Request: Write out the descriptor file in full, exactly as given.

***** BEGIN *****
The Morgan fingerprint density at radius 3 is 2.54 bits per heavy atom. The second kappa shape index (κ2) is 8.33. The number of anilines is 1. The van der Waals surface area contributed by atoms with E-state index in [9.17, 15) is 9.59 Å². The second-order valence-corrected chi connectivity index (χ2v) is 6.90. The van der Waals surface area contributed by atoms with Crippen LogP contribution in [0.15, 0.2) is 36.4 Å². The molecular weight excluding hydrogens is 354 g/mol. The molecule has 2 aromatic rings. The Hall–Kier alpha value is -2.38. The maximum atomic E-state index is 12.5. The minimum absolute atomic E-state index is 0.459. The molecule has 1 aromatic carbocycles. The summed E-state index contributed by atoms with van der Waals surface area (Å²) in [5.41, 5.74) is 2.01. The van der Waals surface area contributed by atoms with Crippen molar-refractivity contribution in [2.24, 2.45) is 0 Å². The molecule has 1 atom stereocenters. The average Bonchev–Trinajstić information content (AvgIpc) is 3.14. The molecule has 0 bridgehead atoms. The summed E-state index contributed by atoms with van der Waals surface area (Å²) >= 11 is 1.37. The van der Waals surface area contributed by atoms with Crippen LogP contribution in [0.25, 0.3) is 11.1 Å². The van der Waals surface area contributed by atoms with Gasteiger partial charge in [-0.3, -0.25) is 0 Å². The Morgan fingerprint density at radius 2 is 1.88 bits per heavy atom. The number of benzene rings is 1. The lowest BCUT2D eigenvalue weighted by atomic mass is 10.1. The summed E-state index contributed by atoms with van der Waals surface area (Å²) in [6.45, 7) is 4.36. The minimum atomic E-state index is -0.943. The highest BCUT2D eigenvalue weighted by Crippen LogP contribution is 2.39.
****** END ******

The Morgan fingerprint density at radius 3 is 2.54 bits per heavy atom. The second kappa shape index (κ2) is 8.33. The number of anilines is 1. The van der Waals surface area contributed by atoms with E-state index in [9.17, 15) is 9.59 Å². The second-order valence-corrected chi connectivity index (χ2v) is 6.90. The van der Waals surface area contributed by atoms with Crippen LogP contribution in [0.15, 0.2) is 36.4 Å². The molecular weight excluding hydrogens is 354 g/mol. The molecule has 2 aromatic rings. The Hall–Kier alpha value is -2.38. The maximum atomic E-state index is 12.5. The minimum absolute atomic E-state index is 0.459. The molecule has 1 aromatic carbocycles. The summed E-state index contributed by atoms with van der Waals surface area (Å²) in [5.41, 5.74) is 2.01. The van der Waals surface area contributed by atoms with Crippen molar-refractivity contribution in [2.24, 2.45) is 0 Å². The molecule has 1 atom stereocenters. The average Bonchev–Trinajstić information content (AvgIpc) is 3.14. The molecule has 0 bridgehead atoms. The summed E-state index contributed by atoms with van der Waals surface area (Å²) >= 11 is 1.37. The van der Waals surface area contributed by atoms with Crippen LogP contribution in [0.25, 0.3) is 11.1 Å². The van der Waals surface area contributed by atoms with Gasteiger partial charge in [-0.3, -0.25) is 0 Å². The Morgan fingerprint density at radius 2 is 1.88 bits per heavy atom. The number of benzene rings is 1. The lowest BCUT2D eigenvalue weighted by atomic mass is 10.1. The summed E-state index contributed by atoms with van der Waals surface area (Å²) in [6.45, 7) is 4.36. The minimum atomic E-state index is -0.943. The highest BCUT2D eigenvalue weighted by Crippen LogP contribution is 2.39.